Follow the principle of least privilege to make sure that you always grant only the minimum necessary permissions to your DBAs and other privileged users on your Azure SQL Managed Instance. 

 

Controls

  • Setting Auditing Alerts: You need to make sure that you have enabled auditing on the Azure SQL Managed Instance to capture all linked server activities. Auditing can write to your storage accounts or to Azure Monitor Logs. By writing to Azure Monitor logs, you can create alerts and notifications to make sure that you get alerted on all the linked server activities.

Reference: SQL Managed Instance auditing - Azure SQL Managed Instance | Microsoft Docs

 

 

Outbound Calls through CLR Integration

CLR enables scenarios in which code can access resources outside the server. A malicious user can exfiltrate data out from a Managed instance through the managed code.

 

Preventive Actions

  • Turn off CLR Integration:

Executing this query will disable CLR on Azure SQL Managed Instance

 

 

 

 

execute sp_configure 'show advanced options', 1;  
GO  
RECONFIGURE;  
GO  
execute sp_configure 'clr enabled', 0;  
GO  
RECONFIGURE;
GO   

 

 

 

 

 

  • Restricted Admin Access: Follow the principle of least privilege to make sure that you always grant only the minimum necessary permissions to your DBAs and other privileged users on your Azure SQL Managed Instance. 

 

Controls

  • Setting Auditing Alerts: Enable auditing on the Azure SQL Managed Instance to capture all sp_configure activities. Auditing can write to your storage accounts or to Azure Monitor Logs. By writing to Azure Monitor logs, you can create alerts and notifications to make sure that you get alerted on all the sp_configure activities happening on the SQL MI instance.

 

Reference: It's just SQL: CLR in Azure SQL Database Managed Instance | Microsoft Docs

 

Sending Data through Database Mail

The Database Mail feature enables you to send emails directly from Managed Instance. A malicious user can leverage this feature to exfiltrate data out from the Managed Instance. The following are ways to prevent this from happening.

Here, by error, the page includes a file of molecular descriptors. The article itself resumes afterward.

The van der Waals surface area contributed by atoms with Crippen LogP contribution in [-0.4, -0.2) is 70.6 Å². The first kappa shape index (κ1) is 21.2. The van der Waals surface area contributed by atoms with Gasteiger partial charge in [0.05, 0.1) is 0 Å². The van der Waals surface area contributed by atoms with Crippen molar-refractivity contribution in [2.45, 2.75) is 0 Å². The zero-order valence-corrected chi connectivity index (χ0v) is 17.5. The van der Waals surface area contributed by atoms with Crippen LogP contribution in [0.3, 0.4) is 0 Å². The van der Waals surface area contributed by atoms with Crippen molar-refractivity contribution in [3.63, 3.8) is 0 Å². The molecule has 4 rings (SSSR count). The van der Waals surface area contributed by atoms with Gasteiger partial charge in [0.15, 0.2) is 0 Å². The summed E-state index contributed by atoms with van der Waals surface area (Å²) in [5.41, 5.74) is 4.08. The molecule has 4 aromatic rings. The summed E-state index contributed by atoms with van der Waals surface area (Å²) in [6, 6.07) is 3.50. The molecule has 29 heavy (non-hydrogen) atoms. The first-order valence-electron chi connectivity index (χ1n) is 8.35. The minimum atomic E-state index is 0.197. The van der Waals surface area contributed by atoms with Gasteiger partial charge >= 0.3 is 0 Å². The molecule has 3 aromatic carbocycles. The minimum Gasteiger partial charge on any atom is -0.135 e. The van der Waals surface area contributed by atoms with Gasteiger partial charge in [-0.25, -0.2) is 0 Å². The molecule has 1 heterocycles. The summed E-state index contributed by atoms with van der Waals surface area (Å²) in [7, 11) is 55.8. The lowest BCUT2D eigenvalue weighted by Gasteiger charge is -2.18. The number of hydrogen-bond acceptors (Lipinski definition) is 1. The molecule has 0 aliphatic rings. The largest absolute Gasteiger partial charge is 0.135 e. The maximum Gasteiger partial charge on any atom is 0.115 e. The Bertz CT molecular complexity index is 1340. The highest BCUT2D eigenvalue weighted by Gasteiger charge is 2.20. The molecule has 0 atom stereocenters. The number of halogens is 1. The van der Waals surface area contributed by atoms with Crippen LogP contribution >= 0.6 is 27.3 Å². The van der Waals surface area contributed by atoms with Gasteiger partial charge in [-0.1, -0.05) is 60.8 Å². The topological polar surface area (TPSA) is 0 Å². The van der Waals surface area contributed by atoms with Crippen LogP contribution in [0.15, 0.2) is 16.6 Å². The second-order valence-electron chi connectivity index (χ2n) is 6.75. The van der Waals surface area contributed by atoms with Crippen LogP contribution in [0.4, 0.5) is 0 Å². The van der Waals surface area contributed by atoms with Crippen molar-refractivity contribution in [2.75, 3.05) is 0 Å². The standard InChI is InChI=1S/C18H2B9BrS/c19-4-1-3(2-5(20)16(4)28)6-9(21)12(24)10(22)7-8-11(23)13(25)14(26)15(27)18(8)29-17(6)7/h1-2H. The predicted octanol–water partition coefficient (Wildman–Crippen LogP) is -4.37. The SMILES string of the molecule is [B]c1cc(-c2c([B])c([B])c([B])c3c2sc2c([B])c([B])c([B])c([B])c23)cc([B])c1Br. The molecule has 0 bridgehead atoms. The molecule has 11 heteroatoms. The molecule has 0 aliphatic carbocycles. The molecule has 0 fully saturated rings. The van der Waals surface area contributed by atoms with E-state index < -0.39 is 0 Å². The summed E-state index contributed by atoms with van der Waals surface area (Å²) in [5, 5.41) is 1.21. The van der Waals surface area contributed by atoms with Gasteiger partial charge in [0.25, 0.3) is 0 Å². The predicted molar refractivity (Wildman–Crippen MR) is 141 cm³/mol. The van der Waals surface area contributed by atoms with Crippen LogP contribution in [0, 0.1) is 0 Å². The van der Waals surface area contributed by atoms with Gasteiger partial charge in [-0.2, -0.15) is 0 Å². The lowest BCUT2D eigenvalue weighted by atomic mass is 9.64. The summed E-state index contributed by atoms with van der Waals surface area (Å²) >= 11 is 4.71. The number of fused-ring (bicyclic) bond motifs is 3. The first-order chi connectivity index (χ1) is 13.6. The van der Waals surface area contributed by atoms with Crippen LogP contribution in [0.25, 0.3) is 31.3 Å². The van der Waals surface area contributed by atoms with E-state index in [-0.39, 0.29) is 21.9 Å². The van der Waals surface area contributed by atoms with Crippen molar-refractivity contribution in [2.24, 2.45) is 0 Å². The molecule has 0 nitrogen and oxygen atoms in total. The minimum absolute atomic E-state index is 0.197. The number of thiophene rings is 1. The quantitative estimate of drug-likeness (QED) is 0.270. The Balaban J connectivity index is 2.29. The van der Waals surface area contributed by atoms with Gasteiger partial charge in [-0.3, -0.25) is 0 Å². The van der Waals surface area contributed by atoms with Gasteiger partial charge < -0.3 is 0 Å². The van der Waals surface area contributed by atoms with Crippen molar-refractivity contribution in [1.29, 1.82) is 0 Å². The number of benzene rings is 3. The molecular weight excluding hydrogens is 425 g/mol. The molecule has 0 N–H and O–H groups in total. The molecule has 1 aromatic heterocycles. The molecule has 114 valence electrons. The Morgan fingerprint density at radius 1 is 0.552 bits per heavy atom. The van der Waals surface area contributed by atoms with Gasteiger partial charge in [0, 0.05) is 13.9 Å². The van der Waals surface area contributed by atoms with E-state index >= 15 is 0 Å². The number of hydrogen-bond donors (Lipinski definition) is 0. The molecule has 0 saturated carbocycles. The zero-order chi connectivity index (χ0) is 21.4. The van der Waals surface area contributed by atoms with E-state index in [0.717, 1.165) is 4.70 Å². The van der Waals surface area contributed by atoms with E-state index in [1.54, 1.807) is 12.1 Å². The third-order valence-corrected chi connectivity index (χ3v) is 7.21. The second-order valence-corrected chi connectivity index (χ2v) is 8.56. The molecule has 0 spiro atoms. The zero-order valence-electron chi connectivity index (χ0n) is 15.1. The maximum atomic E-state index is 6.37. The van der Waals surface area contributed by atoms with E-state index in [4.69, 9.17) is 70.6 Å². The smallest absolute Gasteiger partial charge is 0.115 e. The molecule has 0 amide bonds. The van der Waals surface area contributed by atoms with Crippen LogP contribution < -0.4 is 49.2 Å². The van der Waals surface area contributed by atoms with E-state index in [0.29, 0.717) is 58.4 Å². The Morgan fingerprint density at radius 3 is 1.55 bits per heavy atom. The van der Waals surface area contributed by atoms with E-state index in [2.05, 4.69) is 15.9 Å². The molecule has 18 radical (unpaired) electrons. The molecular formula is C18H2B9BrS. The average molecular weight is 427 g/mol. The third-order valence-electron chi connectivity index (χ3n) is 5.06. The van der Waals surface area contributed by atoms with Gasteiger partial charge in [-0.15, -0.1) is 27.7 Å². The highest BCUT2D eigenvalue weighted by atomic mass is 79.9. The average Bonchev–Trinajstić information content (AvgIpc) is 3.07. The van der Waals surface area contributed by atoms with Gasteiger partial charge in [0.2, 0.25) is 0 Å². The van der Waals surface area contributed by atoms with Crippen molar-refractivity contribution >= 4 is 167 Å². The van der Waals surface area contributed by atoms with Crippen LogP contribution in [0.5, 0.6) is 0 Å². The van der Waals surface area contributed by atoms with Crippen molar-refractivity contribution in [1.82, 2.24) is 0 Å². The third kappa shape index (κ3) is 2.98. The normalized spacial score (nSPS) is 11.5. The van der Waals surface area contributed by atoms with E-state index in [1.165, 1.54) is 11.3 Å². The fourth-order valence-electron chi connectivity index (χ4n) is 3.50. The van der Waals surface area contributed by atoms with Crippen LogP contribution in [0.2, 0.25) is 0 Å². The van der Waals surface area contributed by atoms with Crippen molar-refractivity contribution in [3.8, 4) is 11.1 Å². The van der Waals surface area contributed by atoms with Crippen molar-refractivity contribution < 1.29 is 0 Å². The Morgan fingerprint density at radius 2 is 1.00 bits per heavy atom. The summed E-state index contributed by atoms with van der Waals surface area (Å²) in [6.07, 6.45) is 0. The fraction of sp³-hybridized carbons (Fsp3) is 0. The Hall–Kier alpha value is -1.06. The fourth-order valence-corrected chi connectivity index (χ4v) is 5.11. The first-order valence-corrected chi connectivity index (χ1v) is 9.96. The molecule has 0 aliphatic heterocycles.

Preventive Actions

  • Turn off Database Mail:

Executing this query will disable Database Mail on Azure SQL Managed Instance:

 

 

 

 

execute sp_configure 'show advanced options', 1;
GO
RECONFIGURE;
GO
execute sp_configure 'Database Mail XPs', 0;
GO
RECONFIGURE
GO

 

 

 

 

  • Restricted Admin Access: Follow the principle of least privilege to make sure that you always grant only the minimum necessary permissions to your DBAs and other privileged users on your Azure SQL Managed Instance. 

 

Controls

  • Setting Auditing Alerts: Enable auditing on the Azure SQL Managed Instance to capture all sp_configure activities. Auditing can write to your storage accounts or to Azure Monitor Logs. By writing to Azure Monitor logs, you can create alerts and notifications to make sure that you get alerted on all the sp_configure activities happening on the SQL MI instance.

 

Reading Data from Audit Logs

There could be scenarios where you write the audit logs to a storage account which you want to retain for long term or compliance purposes. As such you do not want anyone to tamper with those logs. The following are ways to prevent and control this from happening.

 

Preventive Actions

  • Locking storage firewall to Managed Instance subnet 

Configure firewall rules to limit access to your storage account to only those requests that originate from the Managed Instance’s subnet.

Reference: Configure Azure Storage firewalls and virtual networks | Microsoft Docs

 

 

  • Assign to control where the data may go

Virtual network service endpoint policies for Azure Storage may be configured on the Azure SQL Managed Instance's subnet, granting you explicit control over which Azure Storage resources may be accessed. When associated with the subnet, service endpoint policies will deny all connection attempts from within your subnet to all Azure Storage resources except those you have configured the policies to allow.